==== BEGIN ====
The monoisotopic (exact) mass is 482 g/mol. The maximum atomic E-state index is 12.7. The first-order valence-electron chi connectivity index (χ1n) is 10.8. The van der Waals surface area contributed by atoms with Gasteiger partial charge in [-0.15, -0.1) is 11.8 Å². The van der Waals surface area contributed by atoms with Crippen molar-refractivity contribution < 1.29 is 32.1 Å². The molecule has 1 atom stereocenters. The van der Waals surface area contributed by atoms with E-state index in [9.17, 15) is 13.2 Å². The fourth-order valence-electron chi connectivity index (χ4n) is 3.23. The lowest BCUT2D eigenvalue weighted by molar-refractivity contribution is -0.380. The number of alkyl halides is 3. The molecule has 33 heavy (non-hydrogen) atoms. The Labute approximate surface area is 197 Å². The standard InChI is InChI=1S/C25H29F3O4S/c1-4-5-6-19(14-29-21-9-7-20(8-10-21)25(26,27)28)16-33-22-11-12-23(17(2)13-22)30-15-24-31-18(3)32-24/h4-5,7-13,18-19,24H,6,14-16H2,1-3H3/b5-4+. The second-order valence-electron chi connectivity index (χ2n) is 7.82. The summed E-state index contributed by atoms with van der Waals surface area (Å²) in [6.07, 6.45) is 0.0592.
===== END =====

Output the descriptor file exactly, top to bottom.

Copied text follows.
The monoisotopic (exact) mass is 482 g/mol. The maximum atomic E-state index is 12.7. The first-order valence-electron chi connectivity index (χ1n) is 10.8. The van der Waals surface area contributed by atoms with Gasteiger partial charge in [-0.15, -0.1) is 11.8 Å². The van der Waals surface area contributed by atoms with Crippen molar-refractivity contribution < 1.29 is 32.1 Å². The molecule has 1 atom stereocenters. The van der Waals surface area contributed by atoms with E-state index in [9.17, 15) is 13.2 Å². The fourth-order valence-electron chi connectivity index (χ4n) is 3.23. The lowest BCUT2D eigenvalue weighted by molar-refractivity contribution is -0.380. The number of alkyl halides is 3. The molecule has 33 heavy (non-hydrogen) atoms. The Labute approximate surface area is 197 Å². The standard InChI is InChI=1S/C25H29F3O4S/c1-4-5-6-19(14-29-21-9-7-20(8-10-21)25(26,27)28)16-33-22-11-12-23(17(2)13-22)30-15-24-31-18(3)32-24/h4-5,7-13,18-19,24H,6,14-16H2,1-3H3/b5-4+. The second-order valence-electron chi connectivity index (χ2n) is 7.82. The summed E-state index contributed by atoms with van der Waals surface area (Å²) in [6.07, 6.45) is 0.0592.